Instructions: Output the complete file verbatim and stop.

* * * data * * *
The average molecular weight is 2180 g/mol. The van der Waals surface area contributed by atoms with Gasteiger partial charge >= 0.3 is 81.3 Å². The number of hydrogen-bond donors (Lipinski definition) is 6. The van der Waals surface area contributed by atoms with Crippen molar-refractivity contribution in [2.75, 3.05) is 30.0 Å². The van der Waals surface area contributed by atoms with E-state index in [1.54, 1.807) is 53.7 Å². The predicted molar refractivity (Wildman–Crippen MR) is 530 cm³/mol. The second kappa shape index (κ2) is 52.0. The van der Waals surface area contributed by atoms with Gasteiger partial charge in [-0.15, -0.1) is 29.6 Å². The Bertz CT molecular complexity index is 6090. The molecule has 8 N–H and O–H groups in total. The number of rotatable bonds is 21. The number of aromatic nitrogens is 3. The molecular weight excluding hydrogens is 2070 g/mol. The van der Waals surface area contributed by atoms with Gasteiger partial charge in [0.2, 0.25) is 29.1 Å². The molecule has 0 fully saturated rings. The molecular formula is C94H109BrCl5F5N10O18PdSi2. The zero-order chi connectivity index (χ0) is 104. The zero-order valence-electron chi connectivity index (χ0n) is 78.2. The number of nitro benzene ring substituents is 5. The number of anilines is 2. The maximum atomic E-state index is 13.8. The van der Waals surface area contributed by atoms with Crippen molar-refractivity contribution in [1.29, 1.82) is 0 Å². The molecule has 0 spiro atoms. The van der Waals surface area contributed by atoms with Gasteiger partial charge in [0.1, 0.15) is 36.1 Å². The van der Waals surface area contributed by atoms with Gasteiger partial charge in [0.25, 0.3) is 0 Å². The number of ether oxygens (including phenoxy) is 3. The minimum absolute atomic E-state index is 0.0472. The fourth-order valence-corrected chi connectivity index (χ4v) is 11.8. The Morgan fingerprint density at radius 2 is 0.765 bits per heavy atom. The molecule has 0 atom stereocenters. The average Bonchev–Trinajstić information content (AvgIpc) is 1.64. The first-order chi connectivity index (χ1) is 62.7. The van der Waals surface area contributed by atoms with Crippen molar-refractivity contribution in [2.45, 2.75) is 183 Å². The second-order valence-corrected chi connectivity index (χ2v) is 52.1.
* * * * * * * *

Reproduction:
The average molecular weight is 2180 g/mol. The van der Waals surface area contributed by atoms with Gasteiger partial charge >= 0.3 is 81.3 Å². The number of hydrogen-bond donors (Lipinski definition) is 6. The van der Waals surface area contributed by atoms with Crippen molar-refractivity contribution in [2.75, 3.05) is 30.0 Å². The van der Waals surface area contributed by atoms with E-state index in [1.54, 1.807) is 53.7 Å². The predicted molar refractivity (Wildman–Crippen MR) is 530 cm³/mol. The second kappa shape index (κ2) is 52.0. The van der Waals surface area contributed by atoms with Gasteiger partial charge in [-0.15, -0.1) is 29.6 Å². The Bertz CT molecular complexity index is 6090. The molecule has 8 N–H and O–H groups in total. The number of rotatable bonds is 21. The number of aromatic nitrogens is 3. The molecular weight excluding hydrogens is 2070 g/mol. The van der Waals surface area contributed by atoms with Gasteiger partial charge in [0.2, 0.25) is 29.1 Å². The molecule has 0 fully saturated rings. The molecular formula is C94H109BrCl5F5N10O18PdSi2. The zero-order chi connectivity index (χ0) is 104. The zero-order valence-electron chi connectivity index (χ0n) is 78.2. The number of nitro benzene ring substituents is 5. The number of anilines is 2. The maximum atomic E-state index is 13.8. The van der Waals surface area contributed by atoms with Crippen molar-refractivity contribution in [1.29, 1.82) is 0 Å². The molecule has 0 spiro atoms. The van der Waals surface area contributed by atoms with Gasteiger partial charge in [0.1, 0.15) is 36.1 Å². The van der Waals surface area contributed by atoms with Gasteiger partial charge in [0.25, 0.3) is 0 Å². The number of ether oxygens (including phenoxy) is 3. The minimum absolute atomic E-state index is 0.0472. The fourth-order valence-corrected chi connectivity index (χ4v) is 11.8. The Morgan fingerprint density at radius 2 is 0.765 bits per heavy atom. The molecule has 0 atom stereocenters. The average Bonchev–Trinajstić information content (AvgIpc) is 1.64. The first-order chi connectivity index (χ1) is 62.7. The van der Waals surface area contributed by atoms with Crippen molar-refractivity contribution in [2.45, 2.75) is 183 Å². The second-order valence-corrected chi connectivity index (χ2v) is 52.1.